Should For-Profit Companies Be Allowed to Deny Contraception Coverage to Employees?

The ACA guarantees that all new health insurance plans cover FDA approved contraceptives without any co-pays and deductibles. Under the law, religious nonprofits are exempted from the requirement. But, numerous for-profit companies have started filing lawsuits against this requirement, saying that they have a right to deny coverage to their employees because of the companies’ religious beliefs. These companies believe that certain methods of birth control, such as IUDs and morning-after pills, can interfere with the creation of life once an egg is fertilized.

However, the government points to past Supreme Court cases that take the opposite view, stating that the court has never found a for-profit company to be a religious organization for purposes of federal law and that they would be “unable to function if religious beliefs could be the basis for corporations’ refusing to comply with generally applied laws.”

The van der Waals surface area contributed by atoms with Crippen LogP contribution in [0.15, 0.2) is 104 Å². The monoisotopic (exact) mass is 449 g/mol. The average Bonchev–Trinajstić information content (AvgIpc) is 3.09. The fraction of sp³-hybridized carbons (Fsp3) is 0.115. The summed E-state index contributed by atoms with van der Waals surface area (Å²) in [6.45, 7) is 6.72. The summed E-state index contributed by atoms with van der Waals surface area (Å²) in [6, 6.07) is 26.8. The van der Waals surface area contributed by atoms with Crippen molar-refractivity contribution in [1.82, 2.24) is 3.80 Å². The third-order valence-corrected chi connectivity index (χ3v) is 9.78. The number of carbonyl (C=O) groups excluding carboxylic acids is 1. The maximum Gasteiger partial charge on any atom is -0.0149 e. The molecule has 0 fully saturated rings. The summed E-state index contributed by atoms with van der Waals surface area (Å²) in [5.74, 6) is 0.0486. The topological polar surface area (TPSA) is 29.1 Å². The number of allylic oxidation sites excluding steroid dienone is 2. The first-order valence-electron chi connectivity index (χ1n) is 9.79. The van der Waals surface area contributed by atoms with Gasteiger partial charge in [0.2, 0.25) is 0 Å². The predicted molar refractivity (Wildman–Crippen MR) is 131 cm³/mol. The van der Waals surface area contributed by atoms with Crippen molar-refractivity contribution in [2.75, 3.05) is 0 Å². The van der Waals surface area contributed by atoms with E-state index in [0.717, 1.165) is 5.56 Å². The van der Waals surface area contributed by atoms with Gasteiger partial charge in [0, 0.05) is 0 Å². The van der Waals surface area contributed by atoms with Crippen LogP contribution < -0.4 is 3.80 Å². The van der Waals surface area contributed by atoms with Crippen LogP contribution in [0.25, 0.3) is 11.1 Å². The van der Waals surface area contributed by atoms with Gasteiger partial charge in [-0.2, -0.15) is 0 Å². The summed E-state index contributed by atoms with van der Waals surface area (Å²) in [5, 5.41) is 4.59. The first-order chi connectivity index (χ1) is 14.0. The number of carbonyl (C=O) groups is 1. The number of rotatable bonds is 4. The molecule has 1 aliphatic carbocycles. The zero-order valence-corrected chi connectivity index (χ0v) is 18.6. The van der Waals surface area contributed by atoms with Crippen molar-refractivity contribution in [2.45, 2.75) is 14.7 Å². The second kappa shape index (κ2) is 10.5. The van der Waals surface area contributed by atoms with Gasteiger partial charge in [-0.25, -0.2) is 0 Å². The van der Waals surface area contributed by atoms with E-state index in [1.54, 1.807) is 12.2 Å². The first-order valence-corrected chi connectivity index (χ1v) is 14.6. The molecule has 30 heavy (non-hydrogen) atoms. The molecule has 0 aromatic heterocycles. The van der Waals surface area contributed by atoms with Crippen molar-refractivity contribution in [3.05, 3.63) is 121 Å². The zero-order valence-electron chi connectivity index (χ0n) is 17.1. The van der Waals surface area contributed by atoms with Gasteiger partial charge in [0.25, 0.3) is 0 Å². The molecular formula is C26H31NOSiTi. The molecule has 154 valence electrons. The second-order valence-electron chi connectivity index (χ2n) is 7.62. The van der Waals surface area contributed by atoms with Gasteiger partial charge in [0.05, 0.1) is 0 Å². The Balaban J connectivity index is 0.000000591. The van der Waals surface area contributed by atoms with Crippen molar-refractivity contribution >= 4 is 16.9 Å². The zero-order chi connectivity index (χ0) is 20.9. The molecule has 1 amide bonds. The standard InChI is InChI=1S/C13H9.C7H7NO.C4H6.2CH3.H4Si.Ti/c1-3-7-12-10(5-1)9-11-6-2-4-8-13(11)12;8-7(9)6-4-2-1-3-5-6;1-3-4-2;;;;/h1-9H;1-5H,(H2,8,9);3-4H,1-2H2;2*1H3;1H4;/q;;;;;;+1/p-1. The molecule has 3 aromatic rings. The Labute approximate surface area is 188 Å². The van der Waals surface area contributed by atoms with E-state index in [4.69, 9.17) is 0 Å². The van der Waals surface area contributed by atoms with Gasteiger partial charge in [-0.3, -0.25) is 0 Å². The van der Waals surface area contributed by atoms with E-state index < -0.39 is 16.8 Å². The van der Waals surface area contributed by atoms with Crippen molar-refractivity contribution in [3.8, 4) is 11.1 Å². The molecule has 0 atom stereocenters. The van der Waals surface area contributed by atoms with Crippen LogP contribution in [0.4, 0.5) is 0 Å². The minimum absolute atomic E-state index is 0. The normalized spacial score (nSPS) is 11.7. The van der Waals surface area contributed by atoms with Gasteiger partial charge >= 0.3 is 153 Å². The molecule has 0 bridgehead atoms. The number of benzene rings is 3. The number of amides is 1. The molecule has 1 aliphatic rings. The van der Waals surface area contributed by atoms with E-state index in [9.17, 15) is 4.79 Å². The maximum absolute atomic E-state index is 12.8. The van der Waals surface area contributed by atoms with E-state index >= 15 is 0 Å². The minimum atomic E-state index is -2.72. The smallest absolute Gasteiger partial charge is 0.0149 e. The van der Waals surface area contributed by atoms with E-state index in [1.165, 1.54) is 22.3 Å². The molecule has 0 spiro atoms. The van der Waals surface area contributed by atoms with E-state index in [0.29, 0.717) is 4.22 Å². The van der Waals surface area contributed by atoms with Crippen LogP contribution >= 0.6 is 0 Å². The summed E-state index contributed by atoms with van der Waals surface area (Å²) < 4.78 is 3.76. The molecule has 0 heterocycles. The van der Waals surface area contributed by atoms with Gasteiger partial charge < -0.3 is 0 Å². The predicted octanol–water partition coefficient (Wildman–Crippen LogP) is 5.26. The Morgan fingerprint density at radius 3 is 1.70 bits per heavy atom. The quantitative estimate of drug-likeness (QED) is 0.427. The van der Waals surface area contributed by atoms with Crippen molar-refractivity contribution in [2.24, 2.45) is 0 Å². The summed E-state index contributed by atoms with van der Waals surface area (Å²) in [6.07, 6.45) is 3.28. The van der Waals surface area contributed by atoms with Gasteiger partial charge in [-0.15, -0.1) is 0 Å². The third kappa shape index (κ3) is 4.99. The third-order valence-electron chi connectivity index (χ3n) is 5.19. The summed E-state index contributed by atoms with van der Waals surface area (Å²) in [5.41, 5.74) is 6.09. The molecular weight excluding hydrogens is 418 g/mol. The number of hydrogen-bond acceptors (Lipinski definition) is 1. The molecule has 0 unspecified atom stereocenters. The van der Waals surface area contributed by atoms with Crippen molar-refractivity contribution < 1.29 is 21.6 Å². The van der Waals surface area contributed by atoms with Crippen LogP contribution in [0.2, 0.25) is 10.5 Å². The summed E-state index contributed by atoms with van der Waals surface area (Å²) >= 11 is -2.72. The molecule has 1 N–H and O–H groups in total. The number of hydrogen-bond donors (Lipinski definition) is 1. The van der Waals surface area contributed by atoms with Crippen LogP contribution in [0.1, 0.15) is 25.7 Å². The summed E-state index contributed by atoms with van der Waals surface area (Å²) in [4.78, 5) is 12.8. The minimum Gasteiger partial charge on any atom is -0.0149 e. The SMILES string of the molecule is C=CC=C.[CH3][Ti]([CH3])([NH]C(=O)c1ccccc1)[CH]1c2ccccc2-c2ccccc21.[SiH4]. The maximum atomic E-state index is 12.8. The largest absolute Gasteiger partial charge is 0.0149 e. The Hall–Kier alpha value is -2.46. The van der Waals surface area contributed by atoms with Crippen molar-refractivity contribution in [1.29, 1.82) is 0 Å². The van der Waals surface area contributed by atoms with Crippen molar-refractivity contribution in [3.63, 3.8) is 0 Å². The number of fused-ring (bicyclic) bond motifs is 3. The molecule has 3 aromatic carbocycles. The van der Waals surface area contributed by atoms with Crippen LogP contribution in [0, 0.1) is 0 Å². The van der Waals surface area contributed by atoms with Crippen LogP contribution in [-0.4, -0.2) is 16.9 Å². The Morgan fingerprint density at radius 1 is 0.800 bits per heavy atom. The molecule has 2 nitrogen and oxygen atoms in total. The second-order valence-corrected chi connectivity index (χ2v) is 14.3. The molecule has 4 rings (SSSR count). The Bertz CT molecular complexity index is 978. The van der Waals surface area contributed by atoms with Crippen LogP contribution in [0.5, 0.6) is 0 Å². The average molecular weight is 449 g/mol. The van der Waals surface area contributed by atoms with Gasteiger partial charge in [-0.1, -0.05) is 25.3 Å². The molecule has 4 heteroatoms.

So, the question remains: should for-profit companies be allowed to deny coverage to their employees, based on their religious beliefs? We’d love to hear your thoughts.

The contraceptive case will go before the U.S. Supreme Court today.

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One thought on “Should For-Profit Companies Be Allowed to Deny Contraception Coverage to Employees?

  1. Pingback: Monday Morning Recap | hmsabc

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